Upmarket grocery retailer Waitrose has given surprise backing to the campaign for a retail ombudsman.

The deadline for responses to the Competition Commission’s inquiry passed last week and on deadline day Waitrose added its backing to the proposal, proclaiming that it had “stood apart from the majority of retailers by telling the Competition Commission that we are willing to give the necessary undertakings to create a retail ombudsman”.

The grocer joined only two other retailers – Marks & Spencer and Aldi – in not opposing further regulation of the supermarket industry. Tesco, Sainsbury’s, Morrisons, Asda, Iceland, Somerfield and Lidl have refused to support the regulation, while the Co-operative Group remains undecided.

However, Waitrose head of corporate finance Susan Dole said that the retailer had not changed its position but rather had recognised movement on key issues by the Competition Commission.

Dole said: “From the outset we felt there was no precedent for an ombudsman between two business sectors and that The Office of Fair Trading – properly equipped – would be the best mechanism.”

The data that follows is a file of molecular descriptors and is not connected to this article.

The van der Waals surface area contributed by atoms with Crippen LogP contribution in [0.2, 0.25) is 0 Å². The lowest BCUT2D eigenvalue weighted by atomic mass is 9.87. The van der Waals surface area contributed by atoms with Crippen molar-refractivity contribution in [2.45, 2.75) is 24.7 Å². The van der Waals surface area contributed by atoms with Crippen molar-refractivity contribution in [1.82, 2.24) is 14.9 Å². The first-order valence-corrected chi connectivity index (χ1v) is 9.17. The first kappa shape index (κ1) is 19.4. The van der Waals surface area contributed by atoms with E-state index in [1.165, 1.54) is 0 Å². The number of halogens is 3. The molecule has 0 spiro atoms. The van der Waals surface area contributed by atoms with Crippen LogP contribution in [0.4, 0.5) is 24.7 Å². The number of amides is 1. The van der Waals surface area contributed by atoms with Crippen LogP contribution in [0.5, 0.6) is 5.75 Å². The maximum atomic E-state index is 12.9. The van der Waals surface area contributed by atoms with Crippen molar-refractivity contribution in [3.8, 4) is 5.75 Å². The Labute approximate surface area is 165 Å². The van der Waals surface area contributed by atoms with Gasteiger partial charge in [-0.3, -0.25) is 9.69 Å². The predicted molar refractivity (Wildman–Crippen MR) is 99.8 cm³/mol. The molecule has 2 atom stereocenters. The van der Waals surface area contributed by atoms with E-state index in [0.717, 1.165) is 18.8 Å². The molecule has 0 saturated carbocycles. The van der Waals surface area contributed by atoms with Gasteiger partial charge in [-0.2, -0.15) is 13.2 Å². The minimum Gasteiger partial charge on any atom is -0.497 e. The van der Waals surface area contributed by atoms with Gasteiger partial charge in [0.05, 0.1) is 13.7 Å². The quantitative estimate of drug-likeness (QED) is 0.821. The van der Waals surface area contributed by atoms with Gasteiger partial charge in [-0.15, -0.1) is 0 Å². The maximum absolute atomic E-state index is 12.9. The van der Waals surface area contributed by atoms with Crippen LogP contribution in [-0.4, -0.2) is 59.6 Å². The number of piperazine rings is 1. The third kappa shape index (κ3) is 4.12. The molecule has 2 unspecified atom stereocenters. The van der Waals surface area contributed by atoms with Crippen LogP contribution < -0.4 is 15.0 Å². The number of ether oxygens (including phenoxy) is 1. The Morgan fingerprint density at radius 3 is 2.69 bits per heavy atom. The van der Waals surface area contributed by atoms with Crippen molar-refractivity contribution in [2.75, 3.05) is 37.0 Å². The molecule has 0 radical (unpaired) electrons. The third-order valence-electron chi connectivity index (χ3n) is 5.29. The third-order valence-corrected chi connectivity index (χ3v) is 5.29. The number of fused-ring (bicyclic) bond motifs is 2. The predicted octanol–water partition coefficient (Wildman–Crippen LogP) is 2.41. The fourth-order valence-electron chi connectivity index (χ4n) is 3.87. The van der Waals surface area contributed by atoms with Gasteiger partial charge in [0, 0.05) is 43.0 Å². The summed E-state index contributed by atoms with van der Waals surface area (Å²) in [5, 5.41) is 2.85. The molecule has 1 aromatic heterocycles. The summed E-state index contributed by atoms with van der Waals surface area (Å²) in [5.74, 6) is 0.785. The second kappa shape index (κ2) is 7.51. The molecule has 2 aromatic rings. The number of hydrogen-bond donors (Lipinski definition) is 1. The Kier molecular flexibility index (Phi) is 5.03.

Dole said that the Competition Commission had listened to Waitrose’s comments and that with its proposal that the OFT take charge of the budget and powers of an ombudsman, Waitrose was now prepared to back this approach.

“We feel the Competition Commission has acknowledged the issues and moved its position significantly and – although we are happy to continue the debate – we are prepared to come to a decision to back the ombudsman,” she added.

It is now likely that the process will be handed over to the Department for Business, Enterprise & Regulatory Reform at the end of June, which will consider bringing in legislation to establish the watchdog.